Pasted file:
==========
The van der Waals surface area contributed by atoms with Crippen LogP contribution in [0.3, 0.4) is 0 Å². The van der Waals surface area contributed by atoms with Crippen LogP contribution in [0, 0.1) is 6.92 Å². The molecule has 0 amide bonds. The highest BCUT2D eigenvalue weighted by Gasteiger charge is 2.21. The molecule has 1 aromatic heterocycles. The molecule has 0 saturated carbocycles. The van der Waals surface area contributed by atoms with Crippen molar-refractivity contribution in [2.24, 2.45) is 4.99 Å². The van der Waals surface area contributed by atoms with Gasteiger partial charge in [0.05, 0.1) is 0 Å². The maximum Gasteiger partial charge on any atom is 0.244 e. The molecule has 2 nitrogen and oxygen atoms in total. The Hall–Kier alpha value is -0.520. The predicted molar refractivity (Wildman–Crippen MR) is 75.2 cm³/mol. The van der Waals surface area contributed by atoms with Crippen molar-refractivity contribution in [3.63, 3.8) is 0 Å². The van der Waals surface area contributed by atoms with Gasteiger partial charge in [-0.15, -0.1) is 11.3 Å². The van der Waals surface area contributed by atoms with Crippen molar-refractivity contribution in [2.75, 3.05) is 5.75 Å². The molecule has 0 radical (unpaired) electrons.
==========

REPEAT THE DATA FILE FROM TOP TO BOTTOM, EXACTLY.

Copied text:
The van der Waals surface area contributed by atoms with Crippen LogP contribution in [0.3, 0.4) is 0 Å². The van der Waals surface area contributed by atoms with Crippen LogP contribution in [0, 0.1) is 6.92 Å². The molecule has 0 amide bonds. The highest BCUT2D eigenvalue weighted by Gasteiger charge is 2.21. The molecule has 1 aromatic heterocycles. The molecule has 0 saturated carbocycles. The van der Waals surface area contributed by atoms with Crippen molar-refractivity contribution in [2.24, 2.45) is 4.99 Å². The van der Waals surface area contributed by atoms with Gasteiger partial charge in [0.05, 0.1) is 0 Å². The maximum Gasteiger partial charge on any atom is 0.244 e. The molecule has 2 nitrogen and oxygen atoms in total. The Hall–Kier alpha value is -0.520. The predicted molar refractivity (Wildman–Crippen MR) is 75.2 cm³/mol. The van der Waals surface area contributed by atoms with Crippen molar-refractivity contribution in [3.63, 3.8) is 0 Å². The van der Waals surface area contributed by atoms with Gasteiger partial charge in [-0.15, -0.1) is 11.3 Å². The van der Waals surface area contributed by atoms with Crippen molar-refractivity contribution in [2.75, 3.05) is 5.75 Å². The molecule has 0 radical (unpaired) electrons.